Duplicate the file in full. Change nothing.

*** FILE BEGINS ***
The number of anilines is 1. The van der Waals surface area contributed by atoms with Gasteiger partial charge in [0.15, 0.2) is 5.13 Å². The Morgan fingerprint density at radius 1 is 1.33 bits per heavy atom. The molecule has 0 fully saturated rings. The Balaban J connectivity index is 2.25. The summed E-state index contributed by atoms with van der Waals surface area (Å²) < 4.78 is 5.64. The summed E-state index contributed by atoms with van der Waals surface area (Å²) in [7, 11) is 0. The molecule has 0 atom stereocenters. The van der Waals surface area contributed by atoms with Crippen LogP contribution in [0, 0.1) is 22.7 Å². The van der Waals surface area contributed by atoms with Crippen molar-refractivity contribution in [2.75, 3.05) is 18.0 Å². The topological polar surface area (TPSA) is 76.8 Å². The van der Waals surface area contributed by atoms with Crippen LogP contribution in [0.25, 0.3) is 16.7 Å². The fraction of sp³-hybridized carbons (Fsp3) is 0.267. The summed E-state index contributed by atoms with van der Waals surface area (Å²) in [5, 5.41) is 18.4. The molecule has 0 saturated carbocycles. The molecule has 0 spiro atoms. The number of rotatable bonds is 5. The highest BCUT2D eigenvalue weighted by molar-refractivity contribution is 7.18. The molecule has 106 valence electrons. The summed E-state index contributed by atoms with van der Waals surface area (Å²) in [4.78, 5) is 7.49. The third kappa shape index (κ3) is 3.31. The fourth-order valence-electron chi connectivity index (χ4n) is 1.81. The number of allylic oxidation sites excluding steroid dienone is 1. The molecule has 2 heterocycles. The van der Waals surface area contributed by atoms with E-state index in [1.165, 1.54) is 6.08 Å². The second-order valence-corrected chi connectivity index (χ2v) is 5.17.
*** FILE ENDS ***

The number of anilines is 1. The van der Waals surface area contributed by atoms with Gasteiger partial charge in [0.15, 0.2) is 5.13 Å². The Morgan fingerprint density at radius 1 is 1.33 bits per heavy atom. The molecule has 0 fully saturated rings. The Balaban J connectivity index is 2.25. The summed E-state index contributed by atoms with van der Waals surface area (Å²) < 4.78 is 5.64. The summed E-state index contributed by atoms with van der Waals surface area (Å²) in [7, 11) is 0. The molecule has 0 atom stereocenters. The van der Waals surface area contributed by atoms with Crippen LogP contribution in [0, 0.1) is 22.7 Å². The van der Waals surface area contributed by atoms with Crippen molar-refractivity contribution in [2.75, 3.05) is 18.0 Å². The topological polar surface area (TPSA) is 76.8 Å². The van der Waals surface area contributed by atoms with Crippen LogP contribution in [0.25, 0.3) is 16.7 Å². The fraction of sp³-hybridized carbons (Fsp3) is 0.267. The summed E-state index contributed by atoms with van der Waals surface area (Å²) in [5, 5.41) is 18.4. The molecule has 0 saturated carbocycles. The molecule has 0 spiro atoms. The number of rotatable bonds is 5. The highest BCUT2D eigenvalue weighted by molar-refractivity contribution is 7.18. The molecule has 106 valence electrons. The summed E-state index contributed by atoms with van der Waals surface area (Å²) in [4.78, 5) is 7.49. The third kappa shape index (κ3) is 3.31. The fourth-order valence-electron chi connectivity index (χ4n) is 1.81. The number of allylic oxidation sites excluding steroid dienone is 1. The molecule has 2 heterocycles. The van der Waals surface area contributed by atoms with E-state index in [1.165, 1.54) is 6.08 Å². The second-order valence-corrected chi connectivity index (χ2v) is 5.17.